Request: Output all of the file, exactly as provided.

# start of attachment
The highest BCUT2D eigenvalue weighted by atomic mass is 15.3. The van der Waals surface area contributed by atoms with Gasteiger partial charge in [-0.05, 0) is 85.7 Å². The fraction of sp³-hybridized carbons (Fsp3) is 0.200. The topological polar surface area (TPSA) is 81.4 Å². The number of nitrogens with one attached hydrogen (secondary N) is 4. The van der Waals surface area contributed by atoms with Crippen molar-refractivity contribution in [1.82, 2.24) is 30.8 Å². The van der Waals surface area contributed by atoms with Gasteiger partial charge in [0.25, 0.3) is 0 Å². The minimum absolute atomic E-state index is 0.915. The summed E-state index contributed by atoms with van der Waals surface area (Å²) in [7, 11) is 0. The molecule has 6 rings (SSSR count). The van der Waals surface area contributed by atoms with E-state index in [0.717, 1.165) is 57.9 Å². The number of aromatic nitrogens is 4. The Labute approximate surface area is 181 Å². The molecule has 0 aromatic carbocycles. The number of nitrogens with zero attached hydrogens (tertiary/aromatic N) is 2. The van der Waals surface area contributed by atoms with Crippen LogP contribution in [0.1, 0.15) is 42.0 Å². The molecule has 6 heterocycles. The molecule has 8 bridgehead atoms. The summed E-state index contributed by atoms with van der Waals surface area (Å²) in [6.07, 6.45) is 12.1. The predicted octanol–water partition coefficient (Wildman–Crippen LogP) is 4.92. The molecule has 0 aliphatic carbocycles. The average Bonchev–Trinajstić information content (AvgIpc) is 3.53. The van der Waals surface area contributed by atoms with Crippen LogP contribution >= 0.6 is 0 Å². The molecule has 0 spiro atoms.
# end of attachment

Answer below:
The highest BCUT2D eigenvalue weighted by atomic mass is 15.3. The van der Waals surface area contributed by atoms with Gasteiger partial charge in [-0.05, 0) is 85.7 Å². The fraction of sp³-hybridized carbons (Fsp3) is 0.200. The topological polar surface area (TPSA) is 81.4 Å². The number of nitrogens with one attached hydrogen (secondary N) is 4. The van der Waals surface area contributed by atoms with Crippen molar-refractivity contribution in [1.82, 2.24) is 30.8 Å². The van der Waals surface area contributed by atoms with Gasteiger partial charge in [0.25, 0.3) is 0 Å². The minimum absolute atomic E-state index is 0.915. The summed E-state index contributed by atoms with van der Waals surface area (Å²) in [7, 11) is 0. The molecule has 6 rings (SSSR count). The van der Waals surface area contributed by atoms with E-state index in [0.717, 1.165) is 57.9 Å². The number of aromatic nitrogens is 4. The Labute approximate surface area is 181 Å². The molecule has 0 aromatic carbocycles. The number of nitrogens with zero attached hydrogens (tertiary/aromatic N) is 2. The van der Waals surface area contributed by atoms with Crippen LogP contribution in [0.1, 0.15) is 42.0 Å². The molecule has 6 heterocycles. The molecule has 8 bridgehead atoms. The summed E-state index contributed by atoms with van der Waals surface area (Å²) in [6.07, 6.45) is 12.1. The predicted octanol–water partition coefficient (Wildman–Crippen LogP) is 4.92. The molecule has 0 aliphatic carbocycles. The average Bonchev–Trinajstić information content (AvgIpc) is 3.53. The van der Waals surface area contributed by atoms with Crippen LogP contribution >= 0.6 is 0 Å². The molecule has 0 spiro atoms.